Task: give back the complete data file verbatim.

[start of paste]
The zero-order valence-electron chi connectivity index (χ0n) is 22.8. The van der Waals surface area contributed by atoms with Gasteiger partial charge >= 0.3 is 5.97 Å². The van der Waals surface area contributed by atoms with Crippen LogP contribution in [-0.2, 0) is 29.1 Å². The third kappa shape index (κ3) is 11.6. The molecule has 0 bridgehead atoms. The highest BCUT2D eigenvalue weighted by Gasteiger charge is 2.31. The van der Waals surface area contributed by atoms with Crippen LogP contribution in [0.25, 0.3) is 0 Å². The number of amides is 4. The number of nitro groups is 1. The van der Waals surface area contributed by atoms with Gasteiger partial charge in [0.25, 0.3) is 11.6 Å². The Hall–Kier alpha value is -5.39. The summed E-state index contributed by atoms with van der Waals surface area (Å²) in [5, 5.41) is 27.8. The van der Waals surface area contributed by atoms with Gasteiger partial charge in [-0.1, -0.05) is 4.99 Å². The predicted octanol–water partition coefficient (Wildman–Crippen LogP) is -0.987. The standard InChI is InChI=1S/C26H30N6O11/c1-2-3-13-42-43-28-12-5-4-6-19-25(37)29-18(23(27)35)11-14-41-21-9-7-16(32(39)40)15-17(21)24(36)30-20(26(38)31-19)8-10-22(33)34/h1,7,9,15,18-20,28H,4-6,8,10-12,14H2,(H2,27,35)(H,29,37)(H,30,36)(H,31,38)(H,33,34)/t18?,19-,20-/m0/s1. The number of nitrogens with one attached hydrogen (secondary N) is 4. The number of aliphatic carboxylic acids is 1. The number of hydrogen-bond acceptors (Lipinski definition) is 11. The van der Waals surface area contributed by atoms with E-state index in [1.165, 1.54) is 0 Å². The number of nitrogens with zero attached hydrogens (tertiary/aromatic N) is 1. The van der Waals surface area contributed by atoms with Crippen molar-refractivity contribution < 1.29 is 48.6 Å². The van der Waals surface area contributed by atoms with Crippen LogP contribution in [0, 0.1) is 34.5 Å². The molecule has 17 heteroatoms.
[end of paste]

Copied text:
The zero-order valence-electron chi connectivity index (χ0n) is 22.8. The van der Waals surface area contributed by atoms with Gasteiger partial charge >= 0.3 is 5.97 Å². The van der Waals surface area contributed by atoms with Crippen LogP contribution in [-0.2, 0) is 29.1 Å². The third kappa shape index (κ3) is 11.6. The molecule has 0 bridgehead atoms. The highest BCUT2D eigenvalue weighted by Gasteiger charge is 2.31. The van der Waals surface area contributed by atoms with Crippen LogP contribution in [0.25, 0.3) is 0 Å². The number of amides is 4. The number of nitro groups is 1. The van der Waals surface area contributed by atoms with Gasteiger partial charge in [0.25, 0.3) is 11.6 Å². The Hall–Kier alpha value is -5.39. The summed E-state index contributed by atoms with van der Waals surface area (Å²) in [5, 5.41) is 27.8. The van der Waals surface area contributed by atoms with Gasteiger partial charge in [-0.1, -0.05) is 4.99 Å². The predicted octanol–water partition coefficient (Wildman–Crippen LogP) is -0.987. The standard InChI is InChI=1S/C26H30N6O11/c1-2-3-13-42-43-28-12-5-4-6-19-25(37)29-18(23(27)35)11-14-41-21-9-7-16(32(39)40)15-17(21)24(36)30-20(26(38)31-19)8-10-22(33)34/h1,7,9,15,18-20,28H,4-6,8,10-12,14H2,(H2,27,35)(H,29,37)(H,30,36)(H,31,38)(H,33,34)/t18?,19-,20-/m0/s1. The number of nitrogens with one attached hydrogen (secondary N) is 4. The number of aliphatic carboxylic acids is 1. The number of hydrogen-bond acceptors (Lipinski definition) is 11. The van der Waals surface area contributed by atoms with E-state index in [1.165, 1.54) is 0 Å². The number of nitrogens with zero attached hydrogens (tertiary/aromatic N) is 1. The van der Waals surface area contributed by atoms with Crippen molar-refractivity contribution < 1.29 is 48.6 Å². The van der Waals surface area contributed by atoms with Crippen LogP contribution in [0, 0.1) is 34.5 Å². The molecule has 17 heteroatoms.